Faster courses have ‘been particularly encouraging in closing achievement gaps,’ argues one administrator
Many college students feel the slog of the semester. Yet because of COVID, that slog was shorter at many colleges this last school year, as institutions of higher ed tried new ways of conducting classes. One ad hoc experiment that could have lasting effects on education is shortened semesters.
Jessica Ruf reported the case for shortened semesters in an article for Diverse Issues in Higher Education magazine that is making waves.
“Proponents of the eight-week semester praise its flexibility, especially for working students and student parents. That’s because, if a life event abruptly derails a student from completing their semester, fewer courses will be impacted and, thus, fewer credits will be lost. Plus, these students need not wait long for the arrival of a new semester and a fresh start,” Ruf wrote in June.
Laurie Fladd, director at Achieving the Dream, a non-profit that helps community college students succeed, is one of those proponents. “If they need to stop out, there’s a shorter amount of time before they can jump right back in and get right back into the swing of things and keep their momentum going,” she told Diverse.
Another fan of shorter semesters is Matt Reed, vice president for academic affairs at Brookdale Community College in New Jersey.
“Those of us who obsess over student success know that many of the factors are largely out of colleges’ control: family issues, the larger economy, the occasional global pandemic. But the academic calendar actually is under colleges’ control. We can change it just by choosing to. And in the places that have jumped in with both feet, the results have been encouraging. They’ve been particularly encouraging in closing achievement gaps,” Reed wrote for his Inside Higher Ed blog.
Normal semester lengths are coming back, for now
But it’s unlikely most colleges will flip to a shorter eight-week semester rather than a 16-week one. Most of the benefits are that shorter semesters are linked directly with community colleges and those students whose sole focus is not college, especially parents.
Courtney Honeycutt, a graduate from Amarillo College who Ruf interviewed about the effectiveness of shorter semesters, says one benefit of the semesters is that she gets “to spend more time with my daughter and I get to remain a full-time student.”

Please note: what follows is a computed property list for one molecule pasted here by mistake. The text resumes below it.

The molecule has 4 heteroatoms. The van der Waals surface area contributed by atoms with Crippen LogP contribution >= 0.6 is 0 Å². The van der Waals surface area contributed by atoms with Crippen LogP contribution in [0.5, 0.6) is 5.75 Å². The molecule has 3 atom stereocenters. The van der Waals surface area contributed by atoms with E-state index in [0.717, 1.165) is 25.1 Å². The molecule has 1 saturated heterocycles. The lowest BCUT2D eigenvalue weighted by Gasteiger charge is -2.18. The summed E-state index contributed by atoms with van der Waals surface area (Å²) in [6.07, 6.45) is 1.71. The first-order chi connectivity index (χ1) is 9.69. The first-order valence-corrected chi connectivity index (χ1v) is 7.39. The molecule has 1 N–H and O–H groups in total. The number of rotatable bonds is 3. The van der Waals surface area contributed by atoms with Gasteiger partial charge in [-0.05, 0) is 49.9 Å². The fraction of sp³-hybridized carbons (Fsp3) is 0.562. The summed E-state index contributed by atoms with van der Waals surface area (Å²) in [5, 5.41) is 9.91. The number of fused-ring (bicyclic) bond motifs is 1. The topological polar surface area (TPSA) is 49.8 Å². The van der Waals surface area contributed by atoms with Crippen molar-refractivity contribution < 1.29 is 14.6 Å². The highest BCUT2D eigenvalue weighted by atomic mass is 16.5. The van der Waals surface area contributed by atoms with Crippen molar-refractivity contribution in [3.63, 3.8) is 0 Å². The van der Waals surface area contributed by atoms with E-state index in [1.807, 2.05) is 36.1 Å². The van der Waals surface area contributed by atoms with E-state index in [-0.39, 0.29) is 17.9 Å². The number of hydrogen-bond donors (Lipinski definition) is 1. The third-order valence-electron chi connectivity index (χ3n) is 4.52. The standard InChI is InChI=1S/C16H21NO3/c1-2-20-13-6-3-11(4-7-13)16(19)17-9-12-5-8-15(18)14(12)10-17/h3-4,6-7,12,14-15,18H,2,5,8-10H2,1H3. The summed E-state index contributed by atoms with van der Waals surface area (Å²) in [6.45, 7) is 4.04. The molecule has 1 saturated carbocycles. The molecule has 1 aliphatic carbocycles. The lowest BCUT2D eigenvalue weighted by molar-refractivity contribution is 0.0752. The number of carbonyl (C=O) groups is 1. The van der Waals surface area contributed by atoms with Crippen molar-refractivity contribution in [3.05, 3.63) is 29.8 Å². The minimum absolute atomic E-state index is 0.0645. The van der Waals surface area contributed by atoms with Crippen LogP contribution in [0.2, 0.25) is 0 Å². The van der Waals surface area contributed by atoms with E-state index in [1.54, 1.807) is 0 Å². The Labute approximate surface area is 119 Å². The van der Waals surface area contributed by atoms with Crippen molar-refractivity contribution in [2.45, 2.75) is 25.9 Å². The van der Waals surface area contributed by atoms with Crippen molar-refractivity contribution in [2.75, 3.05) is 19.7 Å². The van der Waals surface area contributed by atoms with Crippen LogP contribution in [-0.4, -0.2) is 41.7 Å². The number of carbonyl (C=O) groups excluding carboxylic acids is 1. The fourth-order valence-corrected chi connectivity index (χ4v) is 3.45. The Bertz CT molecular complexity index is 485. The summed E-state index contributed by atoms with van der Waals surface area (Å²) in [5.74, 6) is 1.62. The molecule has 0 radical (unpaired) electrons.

There are many skeptics of this change, including professors at many of the colleges that have adopted a shortened program.
Earlham College, which is a private liberal arts college in Richmond, Indiana, shortened their semesters to seven weeks because of COVID. Anne Houtman, the college’s president and a former biology professor, said there was some dissent amongst the faculty.
“My scientists, in particular, have been insistent that we can’t teach science in seven weeks,” Houtman told Diverse.
While Earlham College plans to continue the seven-week semester through the fall, it will be returning to regular length semesters not long after.
Time and learning constraints seem to be the chief concerns among detractors of shortened semesters.
Romona Goth of Scottsdale Community College told the Northeast Valley News student paper, “In 101, you have to make sure that students in English 101 are prepared for English 102. In 16 weeks you get a lot of time, but in 8 weeks you have to get it down to the very nuts and bolts. This is it. These are the downbeats and this is what you have to teach and you have to know to get out of there. If we don’t all have the same downbeats, now when you move into English 102, you don’t have skills that you need for English 102. That happens right now in 16 weeks. Students will come into my 102 class and not have the skills I need them to have.”
Other schools, however, have compressed the teaching schedule further with seemingly few ill effects. Schools such as Colorado College, have adopted the block plan, where classes are taught in a mere three weeks of intense learning.
The length-of-semester debate is unlikely to go away anytime soon. Much like the debate over the use of standardized tests in enrollment, COVID took an existing point of contention about schooling and turned it into an unexpected experiment in learning.
Experts will be arguing over the results for some time to come.
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